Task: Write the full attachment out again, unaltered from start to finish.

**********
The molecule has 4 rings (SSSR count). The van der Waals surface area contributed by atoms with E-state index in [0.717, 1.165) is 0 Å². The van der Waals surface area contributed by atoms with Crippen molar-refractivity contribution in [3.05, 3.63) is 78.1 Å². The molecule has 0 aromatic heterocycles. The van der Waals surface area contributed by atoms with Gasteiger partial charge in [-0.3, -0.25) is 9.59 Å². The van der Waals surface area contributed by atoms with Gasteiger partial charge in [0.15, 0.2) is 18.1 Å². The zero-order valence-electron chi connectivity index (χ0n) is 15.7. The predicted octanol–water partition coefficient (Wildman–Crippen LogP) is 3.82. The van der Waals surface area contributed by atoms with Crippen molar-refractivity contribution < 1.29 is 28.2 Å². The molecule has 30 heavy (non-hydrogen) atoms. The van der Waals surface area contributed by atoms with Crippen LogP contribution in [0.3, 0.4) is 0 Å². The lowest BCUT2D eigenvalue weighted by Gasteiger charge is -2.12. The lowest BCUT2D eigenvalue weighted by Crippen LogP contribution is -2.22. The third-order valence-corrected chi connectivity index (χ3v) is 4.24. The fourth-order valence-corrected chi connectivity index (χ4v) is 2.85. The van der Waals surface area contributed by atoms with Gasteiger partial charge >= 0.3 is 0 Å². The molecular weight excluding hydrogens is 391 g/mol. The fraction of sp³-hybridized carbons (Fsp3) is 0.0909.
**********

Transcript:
The molecule has 4 rings (SSSR count). The van der Waals surface area contributed by atoms with E-state index in [0.717, 1.165) is 0 Å². The van der Waals surface area contributed by atoms with Crippen molar-refractivity contribution in [3.05, 3.63) is 78.1 Å². The molecule has 0 aromatic heterocycles. The van der Waals surface area contributed by atoms with Gasteiger partial charge in [-0.3, -0.25) is 9.59 Å². The van der Waals surface area contributed by atoms with Gasteiger partial charge in [0.15, 0.2) is 18.1 Å². The zero-order valence-electron chi connectivity index (χ0n) is 15.7. The predicted octanol–water partition coefficient (Wildman–Crippen LogP) is 3.82. The van der Waals surface area contributed by atoms with Crippen molar-refractivity contribution < 1.29 is 28.2 Å². The molecule has 30 heavy (non-hydrogen) atoms. The van der Waals surface area contributed by atoms with Crippen LogP contribution in [0.3, 0.4) is 0 Å². The lowest BCUT2D eigenvalue weighted by Gasteiger charge is -2.12. The lowest BCUT2D eigenvalue weighted by Crippen LogP contribution is -2.22. The third-order valence-corrected chi connectivity index (χ3v) is 4.24. The fourth-order valence-corrected chi connectivity index (χ4v) is 2.85. The van der Waals surface area contributed by atoms with Gasteiger partial charge >= 0.3 is 0 Å². The molecular weight excluding hydrogens is 391 g/mol. The fraction of sp³-hybridized carbons (Fsp3) is 0.0909.